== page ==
2011-12-01

    At the National Snow and Ice Data Center (NSIDC) we have build several systems that provide greater access to cryospheric data and tools to the external community. Internally, many of our projects have overlapping goals and mechanisms. To develop our latest generation of applications we have adopted a flexible architecture using componentized back-end libraries and data services, standards-based RESTful web services, and rich service-based web applications in order to increase primary and secondary uses of our services, and to encourage internal reuse of code modules and libraries. Our web applications are designed to allow end users simple and intuitive access to data. The services and data model is designed to easily allow integration of third-party standards-based services into our applications and services. Additionally our services are designed to be consumed by others, ideally to the degree that they could recreate our applications, explore our services to discover new data or tools, and even create as-yet unenvisioned mashups using multiple data services. Internally our aim is to reduce the amount of single-use code by creating a high quality reusable library of code and services. We present architectural and implementation details and cover some of the successes this model has given us both in terms of internal and external reuse.

  5. Efficiency of domestic wastewater treatment plant for agricultural reuse

    Directory of Open Access Journals (Sweden)

    Claudinei Fonseca Souza

    2015-07-01

    Full Text Available The increasing demand for water has made the treatment and reuse of wastewater a topic of global importance. This work aims to monitor and evaluate the efficiency of a wastewater treatment plant’s (WWTP physical and biological treatment of wastewater by measuring the reduction of organic matter content of the effluent during the treatment and the disposal of nutrients in the treated residue. The WWTP has been designed to treat 2500 liters of wastewater per day in four compartments: a septic tank, a microalgae tank, an upflow anaerobic filter and wetlands with cultivation of Zantedeschia aethiopica L. A plant efficiency of 90% of organic matter removal was obtained, resulting in a suitable effluent for fertigation, including Na and Ca elements that showed high levels due to the accumulation of organic matter in the upflow anaerobic filter and wetlands. The WWTP removes nitrogen and phosphorus by the action of microalgae and macrophytes used in the process. The final effluent includes important agricultural elements such as nitrogen, phosphorus, calcium and potassium and, together with the load of organic matter and salts, meets the determination of NBR 13,969/1997 (Standard of the Brazilian Technical Standards Association for reuse in agriculture, but periodic monitoring of soil salinity is necessary.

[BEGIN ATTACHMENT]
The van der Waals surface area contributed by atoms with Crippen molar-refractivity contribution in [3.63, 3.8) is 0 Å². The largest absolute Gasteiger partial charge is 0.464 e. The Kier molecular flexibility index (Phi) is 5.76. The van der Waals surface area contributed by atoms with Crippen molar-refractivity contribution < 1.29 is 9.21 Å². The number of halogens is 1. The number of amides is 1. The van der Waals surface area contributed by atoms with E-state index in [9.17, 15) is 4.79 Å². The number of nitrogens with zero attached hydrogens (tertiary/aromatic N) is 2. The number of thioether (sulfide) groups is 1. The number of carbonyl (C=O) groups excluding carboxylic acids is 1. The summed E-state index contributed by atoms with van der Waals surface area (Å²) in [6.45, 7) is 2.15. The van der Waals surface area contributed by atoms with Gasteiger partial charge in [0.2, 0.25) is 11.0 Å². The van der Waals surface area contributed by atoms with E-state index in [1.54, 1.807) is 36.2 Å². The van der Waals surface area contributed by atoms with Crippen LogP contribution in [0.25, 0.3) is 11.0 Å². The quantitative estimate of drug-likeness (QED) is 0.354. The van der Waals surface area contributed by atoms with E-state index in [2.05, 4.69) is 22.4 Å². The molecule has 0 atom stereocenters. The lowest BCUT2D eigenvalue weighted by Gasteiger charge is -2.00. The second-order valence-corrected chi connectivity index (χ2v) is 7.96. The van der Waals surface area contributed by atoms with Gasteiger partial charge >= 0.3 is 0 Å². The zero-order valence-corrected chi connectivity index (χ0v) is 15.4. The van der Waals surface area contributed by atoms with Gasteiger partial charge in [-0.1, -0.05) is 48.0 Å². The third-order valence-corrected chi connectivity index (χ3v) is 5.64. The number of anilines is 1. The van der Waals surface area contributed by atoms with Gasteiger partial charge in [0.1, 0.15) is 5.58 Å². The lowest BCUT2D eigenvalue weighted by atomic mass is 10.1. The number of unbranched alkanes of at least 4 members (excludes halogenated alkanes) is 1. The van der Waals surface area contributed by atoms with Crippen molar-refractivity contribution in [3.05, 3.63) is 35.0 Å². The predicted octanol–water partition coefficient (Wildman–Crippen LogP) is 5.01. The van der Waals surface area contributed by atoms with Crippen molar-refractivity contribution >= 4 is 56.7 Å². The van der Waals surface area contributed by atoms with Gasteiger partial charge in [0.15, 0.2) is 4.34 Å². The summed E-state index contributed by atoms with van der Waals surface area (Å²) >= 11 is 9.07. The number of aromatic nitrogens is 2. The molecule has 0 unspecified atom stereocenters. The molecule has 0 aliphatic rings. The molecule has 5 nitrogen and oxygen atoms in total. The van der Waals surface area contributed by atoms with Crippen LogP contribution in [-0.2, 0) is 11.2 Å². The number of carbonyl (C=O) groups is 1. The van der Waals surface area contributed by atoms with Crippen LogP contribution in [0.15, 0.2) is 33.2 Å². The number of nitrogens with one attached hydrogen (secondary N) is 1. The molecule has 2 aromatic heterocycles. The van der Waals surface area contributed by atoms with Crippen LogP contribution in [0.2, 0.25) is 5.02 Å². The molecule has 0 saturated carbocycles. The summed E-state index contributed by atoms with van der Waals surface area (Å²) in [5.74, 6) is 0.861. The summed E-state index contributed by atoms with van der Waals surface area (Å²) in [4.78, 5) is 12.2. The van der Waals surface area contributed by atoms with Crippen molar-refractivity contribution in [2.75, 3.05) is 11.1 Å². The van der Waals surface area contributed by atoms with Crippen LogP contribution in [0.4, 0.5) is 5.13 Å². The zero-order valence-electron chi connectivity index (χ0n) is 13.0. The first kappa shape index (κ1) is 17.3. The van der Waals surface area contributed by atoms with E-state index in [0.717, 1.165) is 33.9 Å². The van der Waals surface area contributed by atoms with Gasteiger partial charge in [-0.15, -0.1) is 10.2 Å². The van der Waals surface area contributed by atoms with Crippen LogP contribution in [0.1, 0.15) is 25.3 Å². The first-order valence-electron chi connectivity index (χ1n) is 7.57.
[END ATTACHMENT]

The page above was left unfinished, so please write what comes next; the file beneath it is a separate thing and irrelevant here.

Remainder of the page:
6. Reusing the VLT control system on the VISTA Telescope

    Science.gov (United States)

    Terrett, D. L.; Stewart, Malcolm

    2010-07-01